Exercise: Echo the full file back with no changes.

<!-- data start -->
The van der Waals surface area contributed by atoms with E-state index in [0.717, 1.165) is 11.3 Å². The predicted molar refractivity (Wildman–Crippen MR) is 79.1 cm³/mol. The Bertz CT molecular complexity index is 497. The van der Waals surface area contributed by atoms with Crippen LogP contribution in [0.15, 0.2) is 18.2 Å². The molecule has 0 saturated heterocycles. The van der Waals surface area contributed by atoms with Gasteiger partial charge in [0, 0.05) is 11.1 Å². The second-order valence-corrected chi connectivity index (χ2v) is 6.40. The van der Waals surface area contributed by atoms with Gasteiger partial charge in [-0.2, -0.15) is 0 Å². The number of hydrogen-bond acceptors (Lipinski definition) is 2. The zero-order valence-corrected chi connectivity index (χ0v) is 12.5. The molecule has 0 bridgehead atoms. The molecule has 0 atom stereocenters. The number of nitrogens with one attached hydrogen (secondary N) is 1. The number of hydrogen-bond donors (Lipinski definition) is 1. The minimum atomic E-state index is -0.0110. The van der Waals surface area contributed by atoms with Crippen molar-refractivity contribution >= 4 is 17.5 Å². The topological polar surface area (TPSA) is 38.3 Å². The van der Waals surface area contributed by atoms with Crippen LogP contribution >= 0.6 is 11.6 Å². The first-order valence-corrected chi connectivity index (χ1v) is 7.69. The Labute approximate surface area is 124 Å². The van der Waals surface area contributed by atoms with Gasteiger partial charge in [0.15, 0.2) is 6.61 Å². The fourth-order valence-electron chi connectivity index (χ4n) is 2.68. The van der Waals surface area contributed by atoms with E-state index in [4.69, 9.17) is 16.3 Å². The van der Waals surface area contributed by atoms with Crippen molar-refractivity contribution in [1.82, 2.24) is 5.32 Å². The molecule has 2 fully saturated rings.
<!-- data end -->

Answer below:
The van der Waals surface area contributed by atoms with E-state index in [0.717, 1.165) is 11.3 Å². The predicted molar refractivity (Wildman–Crippen MR) is 79.1 cm³/mol. The Bertz CT molecular complexity index is 497. The van der Waals surface area contributed by atoms with Crippen LogP contribution in [0.15, 0.2) is 18.2 Å². The molecule has 0 saturated heterocycles. The van der Waals surface area contributed by atoms with Gasteiger partial charge in [0, 0.05) is 11.1 Å². The second-order valence-corrected chi connectivity index (χ2v) is 6.40. The van der Waals surface area contributed by atoms with Gasteiger partial charge in [-0.2, -0.15) is 0 Å². The number of hydrogen-bond acceptors (Lipinski definition) is 2. The zero-order valence-corrected chi connectivity index (χ0v) is 12.5. The molecule has 0 bridgehead atoms. The molecule has 0 atom stereocenters. The number of nitrogens with one attached hydrogen (secondary N) is 1. The number of hydrogen-bond donors (Lipinski definition) is 1. The minimum atomic E-state index is -0.0110. The van der Waals surface area contributed by atoms with Crippen molar-refractivity contribution >= 4 is 17.5 Å². The topological polar surface area (TPSA) is 38.3 Å². The van der Waals surface area contributed by atoms with Crippen LogP contribution >= 0.6 is 11.6 Å². The first-order valence-corrected chi connectivity index (χ1v) is 7.69. The Labute approximate surface area is 124 Å². The van der Waals surface area contributed by atoms with Gasteiger partial charge in [0.15, 0.2) is 6.61 Å². The fourth-order valence-electron chi connectivity index (χ4n) is 2.68. The van der Waals surface area contributed by atoms with E-state index in [4.69, 9.17) is 16.3 Å². The van der Waals surface area contributed by atoms with Crippen molar-refractivity contribution in [1.82, 2.24) is 5.32 Å². The molecule has 2 fully saturated rings.